Of course, not all Palauans support the sanctuary. Some think the domestic fishing zone is too small, while others question how much protection the sanctuary actually offers for highly migratory open-ocean fish. Still others worry about possible lost fishing revenue or the impact of increasing visitor fees.
Future research should examine how these social changes unfold. So far, the evidence suggests that Palau’s sanctuary has potential to deliver both conservation and development gains.
Defining a new field
Palau’s sanctuary is one example of a new global phenomenon. But the race to create large ocean parks has outpaced science. Managers, along with biophysical and social scientists, are scrambling to answer questions about how well they work and who they benefit or harm.
Decades of research on smaller marine protected areas shows that they have to meet both biological and social goals to succeed. Now, more researchers are examining human dimensions across a number of large marine protected areas. Scientists can inform these conservation efforts by weighing evidence carefully in assessing how and why large ocean parks matter for people as well as for sea life.
MANILA, Philippines, December 7 – Environment NGOs have delivered a damning indictment of a group of Pacific Tuna Commission members, saying they have deliberately blocked conservation measures for the South Pacific Albacore tuna fishery.
The Western and Central Pacific Fisheries Commission (WCPFC) is in the final hours of its week-long deliberation focused on new tropical tuna measures – the rules governing the fishery.
In the past 3 years moves to improve WCPFC rules for albacore have gone at a glacial pace.
“For years we have listened to impassioned pleas from every Pacific Island state with respect to their declining catch rates of South Pacific Albacore,” said Alfred (Bubba) Cook, Western and Central Pacific Tuna Programme Manager on behalf of WWF, Greenpeace and the EDF (Environmental Defense Fund).
But few Distant Water Fishing Nation members have been willing to join Pacific nations to take action.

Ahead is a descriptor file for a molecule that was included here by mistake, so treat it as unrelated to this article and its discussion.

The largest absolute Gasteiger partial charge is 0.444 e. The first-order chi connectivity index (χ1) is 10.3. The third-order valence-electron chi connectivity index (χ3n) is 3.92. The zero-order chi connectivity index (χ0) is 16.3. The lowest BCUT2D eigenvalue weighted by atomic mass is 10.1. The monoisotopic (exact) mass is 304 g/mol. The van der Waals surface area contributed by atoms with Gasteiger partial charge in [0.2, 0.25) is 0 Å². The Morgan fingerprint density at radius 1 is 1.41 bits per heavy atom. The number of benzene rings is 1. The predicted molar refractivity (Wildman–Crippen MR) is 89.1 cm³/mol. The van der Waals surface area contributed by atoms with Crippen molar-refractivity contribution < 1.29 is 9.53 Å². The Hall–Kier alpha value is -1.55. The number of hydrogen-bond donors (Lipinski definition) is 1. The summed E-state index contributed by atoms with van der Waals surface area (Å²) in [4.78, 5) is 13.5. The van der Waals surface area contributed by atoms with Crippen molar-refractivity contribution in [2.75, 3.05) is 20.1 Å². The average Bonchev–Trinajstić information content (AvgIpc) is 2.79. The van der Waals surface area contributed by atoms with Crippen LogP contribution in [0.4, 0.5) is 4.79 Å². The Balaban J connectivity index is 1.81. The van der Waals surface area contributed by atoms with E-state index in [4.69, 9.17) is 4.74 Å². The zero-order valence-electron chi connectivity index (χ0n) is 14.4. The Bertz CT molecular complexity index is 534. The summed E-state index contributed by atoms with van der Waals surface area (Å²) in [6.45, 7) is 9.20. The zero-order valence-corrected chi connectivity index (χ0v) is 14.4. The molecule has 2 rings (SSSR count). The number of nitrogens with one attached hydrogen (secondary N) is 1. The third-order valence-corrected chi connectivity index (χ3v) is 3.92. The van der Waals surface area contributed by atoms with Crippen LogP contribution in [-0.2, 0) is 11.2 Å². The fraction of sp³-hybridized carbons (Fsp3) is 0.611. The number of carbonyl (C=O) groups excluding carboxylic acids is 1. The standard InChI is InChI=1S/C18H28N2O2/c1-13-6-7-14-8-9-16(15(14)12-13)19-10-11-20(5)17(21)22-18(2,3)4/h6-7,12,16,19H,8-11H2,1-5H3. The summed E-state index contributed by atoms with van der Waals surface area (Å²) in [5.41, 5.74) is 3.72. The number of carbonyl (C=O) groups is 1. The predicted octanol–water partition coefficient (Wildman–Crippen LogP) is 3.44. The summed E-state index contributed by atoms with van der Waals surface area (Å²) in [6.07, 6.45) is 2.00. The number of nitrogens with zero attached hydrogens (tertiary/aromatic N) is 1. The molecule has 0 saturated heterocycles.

“It seems, despite these impassioned pleas, despite the voluminous scientific and economic evidence put before you, you…don’t…care.
“You don’t care about the domestic industry in the Pacific. You don’t care about the communities in the Pacific Islands that are almost wholly dependent on this resource.
Moreover, you don’t appear to care about the health of the resource.”
The NGOs said most parties around the table had “bent over backwards” to try and accommodate a few demands and these members still refused to budge.
“There does not seem to be even a spirit of compromise. What would you agree to, honestly? Because despite the enormous efforts of most of the parties around the table, you continue to postpone adoption of target reference points and now claim that we should just wait for the next stock assessment or the next meeting or the next something.
“This, to us, seems like a crass delay tactic designed to buy one more year until you can develop another strategy to delay further. And meanwhile the Pacific industry and the countries that depend on the resource wither and die,” said Bubba Cook for the NGOs.
“What additional proof is required to convince you to be a good global citizen and inspire you to recognize your responsibility to the other countries and cultures in this room?